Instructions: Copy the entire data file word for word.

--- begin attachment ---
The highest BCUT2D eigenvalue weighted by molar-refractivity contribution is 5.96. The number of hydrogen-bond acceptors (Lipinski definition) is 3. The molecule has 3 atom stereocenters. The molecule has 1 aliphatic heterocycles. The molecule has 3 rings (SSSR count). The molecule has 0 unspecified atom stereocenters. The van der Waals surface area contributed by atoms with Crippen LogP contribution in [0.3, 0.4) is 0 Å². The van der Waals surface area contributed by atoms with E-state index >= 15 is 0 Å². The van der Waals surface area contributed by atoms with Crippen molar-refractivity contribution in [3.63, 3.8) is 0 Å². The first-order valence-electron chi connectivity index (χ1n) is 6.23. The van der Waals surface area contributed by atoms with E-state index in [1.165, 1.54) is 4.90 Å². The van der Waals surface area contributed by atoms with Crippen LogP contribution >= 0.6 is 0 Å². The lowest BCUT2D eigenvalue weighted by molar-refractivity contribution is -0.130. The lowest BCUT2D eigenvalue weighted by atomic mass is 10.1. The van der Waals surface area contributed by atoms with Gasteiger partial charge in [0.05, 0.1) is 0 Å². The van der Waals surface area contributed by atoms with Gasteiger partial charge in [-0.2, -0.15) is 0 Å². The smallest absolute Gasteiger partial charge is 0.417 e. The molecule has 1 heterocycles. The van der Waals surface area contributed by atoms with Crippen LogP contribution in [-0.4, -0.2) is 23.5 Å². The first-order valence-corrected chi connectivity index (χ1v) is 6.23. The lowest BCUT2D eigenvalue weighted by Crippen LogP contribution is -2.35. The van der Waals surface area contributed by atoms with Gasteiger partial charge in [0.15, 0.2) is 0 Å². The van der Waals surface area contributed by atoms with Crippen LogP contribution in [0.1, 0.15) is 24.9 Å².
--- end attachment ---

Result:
The highest BCUT2D eigenvalue weighted by molar-refractivity contribution is 5.96. The number of hydrogen-bond acceptors (Lipinski definition) is 3. The molecule has 3 atom stereocenters. The molecule has 1 aliphatic heterocycles. The molecule has 3 rings (SSSR count). The molecule has 0 unspecified atom stereocenters. The van der Waals surface area contributed by atoms with Crippen LogP contribution in [0.3, 0.4) is 0 Å². The van der Waals surface area contributed by atoms with E-state index >= 15 is 0 Å². The van der Waals surface area contributed by atoms with Crippen molar-refractivity contribution in [3.63, 3.8) is 0 Å². The first-order valence-electron chi connectivity index (χ1n) is 6.23. The van der Waals surface area contributed by atoms with E-state index in [1.165, 1.54) is 4.90 Å². The van der Waals surface area contributed by atoms with Crippen LogP contribution >= 0.6 is 0 Å². The lowest BCUT2D eigenvalue weighted by molar-refractivity contribution is -0.130. The lowest BCUT2D eigenvalue weighted by atomic mass is 10.1. The van der Waals surface area contributed by atoms with Gasteiger partial charge in [0.05, 0.1) is 0 Å². The van der Waals surface area contributed by atoms with Gasteiger partial charge in [-0.2, -0.15) is 0 Å². The smallest absolute Gasteiger partial charge is 0.417 e. The molecule has 1 heterocycles. The van der Waals surface area contributed by atoms with Crippen LogP contribution in [-0.4, -0.2) is 23.5 Å². The first-order valence-corrected chi connectivity index (χ1v) is 6.23. The lowest BCUT2D eigenvalue weighted by Crippen LogP contribution is -2.35. The van der Waals surface area contributed by atoms with Gasteiger partial charge in [0.15, 0.2) is 0 Å². The van der Waals surface area contributed by atoms with Crippen LogP contribution in [0.1, 0.15) is 24.9 Å².